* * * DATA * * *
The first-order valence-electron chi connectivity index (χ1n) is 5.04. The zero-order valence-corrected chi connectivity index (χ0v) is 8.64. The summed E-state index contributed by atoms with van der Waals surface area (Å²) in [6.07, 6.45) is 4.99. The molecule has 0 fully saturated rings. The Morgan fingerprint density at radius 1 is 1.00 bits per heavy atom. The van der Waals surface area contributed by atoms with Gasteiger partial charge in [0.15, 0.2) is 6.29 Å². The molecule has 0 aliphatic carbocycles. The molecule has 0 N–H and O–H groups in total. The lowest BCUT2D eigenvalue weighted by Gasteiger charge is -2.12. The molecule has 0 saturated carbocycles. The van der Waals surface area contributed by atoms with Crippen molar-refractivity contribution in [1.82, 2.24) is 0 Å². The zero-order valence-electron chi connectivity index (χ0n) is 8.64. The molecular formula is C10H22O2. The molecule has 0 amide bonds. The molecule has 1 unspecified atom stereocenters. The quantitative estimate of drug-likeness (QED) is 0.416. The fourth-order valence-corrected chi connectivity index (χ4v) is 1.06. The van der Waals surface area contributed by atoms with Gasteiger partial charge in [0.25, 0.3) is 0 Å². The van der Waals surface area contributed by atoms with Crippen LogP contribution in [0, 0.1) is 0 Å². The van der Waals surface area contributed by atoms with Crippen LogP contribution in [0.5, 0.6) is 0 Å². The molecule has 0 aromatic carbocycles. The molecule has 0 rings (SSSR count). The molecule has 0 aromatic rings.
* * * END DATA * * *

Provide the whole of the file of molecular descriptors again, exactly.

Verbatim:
The first-order valence-electron chi connectivity index (χ1n) is 5.04. The zero-order valence-corrected chi connectivity index (χ0v) is 8.64. The summed E-state index contributed by atoms with van der Waals surface area (Å²) in [6.07, 6.45) is 4.99. The molecule has 0 fully saturated rings. The Morgan fingerprint density at radius 1 is 1.00 bits per heavy atom. The van der Waals surface area contributed by atoms with Gasteiger partial charge in [0.15, 0.2) is 6.29 Å². The molecule has 0 aliphatic carbocycles. The molecule has 0 N–H and O–H groups in total. The lowest BCUT2D eigenvalue weighted by Gasteiger charge is -2.12. The molecule has 0 saturated carbocycles. The van der Waals surface area contributed by atoms with Crippen molar-refractivity contribution in [1.82, 2.24) is 0 Å². The zero-order valence-electron chi connectivity index (χ0n) is 8.64. The molecular formula is C10H22O2. The molecule has 0 amide bonds. The molecule has 1 unspecified atom stereocenters. The quantitative estimate of drug-likeness (QED) is 0.416. The fourth-order valence-corrected chi connectivity index (χ4v) is 1.06. The van der Waals surface area contributed by atoms with Gasteiger partial charge in [0.25, 0.3) is 0 Å². The van der Waals surface area contributed by atoms with Crippen LogP contribution in [0, 0.1) is 0 Å². The van der Waals surface area contributed by atoms with Crippen LogP contribution in [0.5, 0.6) is 0 Å². The molecule has 0 aromatic carbocycles. The molecule has 0 rings (SSSR count). The molecule has 0 aromatic rings.